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An open letter to the Banani rape survivors

  • Published at 05:29 pm June 13th, 2017
  • Last updated at 06:44 pm June 13th, 2017
An open letter to the  Banani rape survivors

“What kind of families do these girls come from?”

Yes, I want to know what kind of families you come from that you have the courage to single-handedly strike down not one but many monsters -- the rapists and their abettors, their powerful families, the police officers who refused to take your case, the hotel employees who ignored your cries for help, the Facebook trolls who think the length of a woman’s dress is an invitation to rape.

I want to know what you read growing up that you have the strength to cast aside the voices that told you that you must not talk about rape even if it happened to you.

I want to know so that I, too, may learn to have your courage and voice.

I will raze the ground when I hear someone call you a “victim” or that your lives have been ruined. You are survivors, you are warriors.

A woman’s life is not ruined because she has been raped, it is ruined because society measures her worth by her vagina.

A woman has every right to go to a party at 2pm or 2am and not be raped.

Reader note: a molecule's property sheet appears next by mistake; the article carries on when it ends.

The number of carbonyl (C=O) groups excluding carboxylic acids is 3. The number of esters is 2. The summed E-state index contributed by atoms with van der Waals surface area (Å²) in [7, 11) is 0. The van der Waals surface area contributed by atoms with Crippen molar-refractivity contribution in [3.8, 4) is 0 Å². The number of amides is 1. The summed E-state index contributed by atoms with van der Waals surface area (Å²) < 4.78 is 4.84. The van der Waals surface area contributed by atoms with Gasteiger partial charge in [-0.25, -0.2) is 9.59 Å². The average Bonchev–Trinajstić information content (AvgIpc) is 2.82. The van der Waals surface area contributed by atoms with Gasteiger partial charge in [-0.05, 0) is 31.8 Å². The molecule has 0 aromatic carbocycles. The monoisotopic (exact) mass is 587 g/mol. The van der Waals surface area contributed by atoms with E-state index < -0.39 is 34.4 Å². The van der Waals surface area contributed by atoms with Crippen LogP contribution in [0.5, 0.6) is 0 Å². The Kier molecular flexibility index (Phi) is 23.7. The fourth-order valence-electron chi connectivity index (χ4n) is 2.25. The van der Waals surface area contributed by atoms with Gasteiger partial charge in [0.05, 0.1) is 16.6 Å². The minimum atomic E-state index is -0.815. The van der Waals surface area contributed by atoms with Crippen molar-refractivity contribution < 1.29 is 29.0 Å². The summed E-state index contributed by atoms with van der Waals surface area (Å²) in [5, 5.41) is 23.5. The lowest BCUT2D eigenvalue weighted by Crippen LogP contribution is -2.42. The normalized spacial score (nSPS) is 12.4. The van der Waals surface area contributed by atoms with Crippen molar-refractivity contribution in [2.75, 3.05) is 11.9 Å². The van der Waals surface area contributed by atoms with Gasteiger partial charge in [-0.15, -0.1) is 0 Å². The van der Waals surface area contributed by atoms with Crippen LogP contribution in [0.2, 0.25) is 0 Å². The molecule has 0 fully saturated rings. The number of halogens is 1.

A woman has every right to wear a burkha or a bikini and not be stared at.

Just as she has every right to ride a bus and not have hands shoved down her dress.

Riding a bus doesn’t make you or me a “bad girl,” going to a party doesn’t make you or me a “bad girl” -- it makes us human. Rape and sexual assault are never, ever a woman’s fault.

Riding a bus doesn’t make you or me a ‘bad girl,’ going to a party doesn’t make you or me  a ‘bad girl’ -- it makes us human. Rape and sexual assault are never, ever a woman’s fault

I wanted to apologise to you. This is not a battle you should have to fight.

You should not have to endure death threats and public shaming to demand justice that is due to you.

You should not have to tell your story again and again, and defend your character to be believed. Your privacy should not be violated as fodder for clickbait.

Our social and legal system has failed you. We have failed you. And yet you found it in your heart to fight to make the world a better place for us.

You said you wanted to speak up so that these rapists are stopped. So that they do not go on raping other girls and women.

Your courage is giving voice to millions of women and girls who are denied justice every day.

It gives hope to many others to come forward. It strikes fear into the hearts of those who think women are a piece of meat to be consumed.

Know that I am in awe of you because your actions have shaken the earth and our collective conscience.

Know that I am grateful to you because you fight a battle for all women and girls everywhere. Know that I will share your story not as a cautionary tale for my daughter, but as a tale of courage and the victory of truth over injustice.

Know that you are heroes.

Shammi S Quddus is a dual degree MBA and MPA/ID graduate student at the Stanford Graduate School of Business and Harvard Kennedy School. She is a World Economic Forum Global Shaper of the Dhaka Hub.